My wife thought she wanted a dog.
She wanted what she thought a dog was.
She envisioned a kind of animated plush toy
that would play or cuddle or go for a walk by her schedule
and then it would hibernate while she was at work
or busy with chores or friends
or just not feeling like fooling with a dog.
It took actually having a dog for her to understand
that a dog has a lot of needs
a lot of characteristics and habits
some which need changing
and some which cannot change and must be accommodated.
After a trial period of caring for the sweet young animal
she realized that she was not able to spend
the time and energy required
to afford that real dog a good life
and that making our home a good home for a dog
would also be impractical.
She knew intellectually that dogs pee and poo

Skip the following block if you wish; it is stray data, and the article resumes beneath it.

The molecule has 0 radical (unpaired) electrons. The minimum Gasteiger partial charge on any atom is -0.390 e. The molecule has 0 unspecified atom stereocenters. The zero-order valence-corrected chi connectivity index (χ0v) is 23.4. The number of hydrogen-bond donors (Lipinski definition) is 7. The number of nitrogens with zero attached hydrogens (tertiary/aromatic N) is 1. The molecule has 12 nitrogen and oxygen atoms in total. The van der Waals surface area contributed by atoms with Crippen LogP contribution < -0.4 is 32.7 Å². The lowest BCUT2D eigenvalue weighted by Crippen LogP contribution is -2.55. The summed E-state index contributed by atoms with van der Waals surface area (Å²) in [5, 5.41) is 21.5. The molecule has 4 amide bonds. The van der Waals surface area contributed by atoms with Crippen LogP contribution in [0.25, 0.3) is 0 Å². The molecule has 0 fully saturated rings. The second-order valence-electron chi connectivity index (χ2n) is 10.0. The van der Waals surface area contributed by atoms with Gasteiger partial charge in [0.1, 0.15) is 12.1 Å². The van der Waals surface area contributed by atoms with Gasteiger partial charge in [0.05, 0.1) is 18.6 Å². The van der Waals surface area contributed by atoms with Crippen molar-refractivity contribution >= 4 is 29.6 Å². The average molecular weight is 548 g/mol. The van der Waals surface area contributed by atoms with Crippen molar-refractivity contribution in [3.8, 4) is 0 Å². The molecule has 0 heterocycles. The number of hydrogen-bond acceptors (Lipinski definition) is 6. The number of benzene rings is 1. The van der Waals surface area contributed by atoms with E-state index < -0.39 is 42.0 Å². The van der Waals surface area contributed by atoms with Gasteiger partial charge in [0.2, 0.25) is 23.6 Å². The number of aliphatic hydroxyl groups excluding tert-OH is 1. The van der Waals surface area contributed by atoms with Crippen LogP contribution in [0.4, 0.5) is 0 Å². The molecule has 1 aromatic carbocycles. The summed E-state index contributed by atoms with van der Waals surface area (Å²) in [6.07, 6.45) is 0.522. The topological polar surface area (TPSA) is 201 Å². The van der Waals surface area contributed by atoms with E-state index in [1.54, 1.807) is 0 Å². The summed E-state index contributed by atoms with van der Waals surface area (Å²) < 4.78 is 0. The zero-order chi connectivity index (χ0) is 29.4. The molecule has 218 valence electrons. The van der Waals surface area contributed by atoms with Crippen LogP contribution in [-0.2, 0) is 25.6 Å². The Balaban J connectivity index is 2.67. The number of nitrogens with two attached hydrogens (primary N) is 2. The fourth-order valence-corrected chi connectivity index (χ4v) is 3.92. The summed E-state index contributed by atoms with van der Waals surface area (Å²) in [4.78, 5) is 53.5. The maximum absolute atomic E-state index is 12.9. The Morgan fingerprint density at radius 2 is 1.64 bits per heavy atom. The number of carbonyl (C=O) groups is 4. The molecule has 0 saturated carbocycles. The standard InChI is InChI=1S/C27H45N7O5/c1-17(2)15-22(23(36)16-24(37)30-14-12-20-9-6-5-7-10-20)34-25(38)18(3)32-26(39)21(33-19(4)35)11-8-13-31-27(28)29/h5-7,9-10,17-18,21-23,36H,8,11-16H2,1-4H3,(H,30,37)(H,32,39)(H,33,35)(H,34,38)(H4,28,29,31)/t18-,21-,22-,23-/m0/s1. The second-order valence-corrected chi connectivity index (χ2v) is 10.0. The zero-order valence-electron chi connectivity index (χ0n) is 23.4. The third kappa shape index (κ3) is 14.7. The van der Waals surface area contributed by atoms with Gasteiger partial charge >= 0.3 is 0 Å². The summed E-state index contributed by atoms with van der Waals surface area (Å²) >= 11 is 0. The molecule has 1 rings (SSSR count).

and need to be trained where and when to do it.
She knew that even when trained
a dog has a biological clock that may override her plans
and that accidents are almost guaranteed.
She knew about feeding and watering and medical and grooming concerns
but it was vague head knowledge
not the pitiful whining and yelping in the night
the tired rising to the smell of urine and feces
or coming home
to barricades toppled and possessions shredded
by a bored, too-intelligent pet left alone too much.
I had insisted that we were not ready
to outright adopt the beautiful, intelligent and sweet-natured young bitch
so we kept her for a month, until someone who knew dogs well did adopt her.
When my wife realized what a dog really was
It became plain to her that she did not want a dog
but her former inaccurate idea of a dog.
This pattern can apply to
a child, a car, a house or a lover.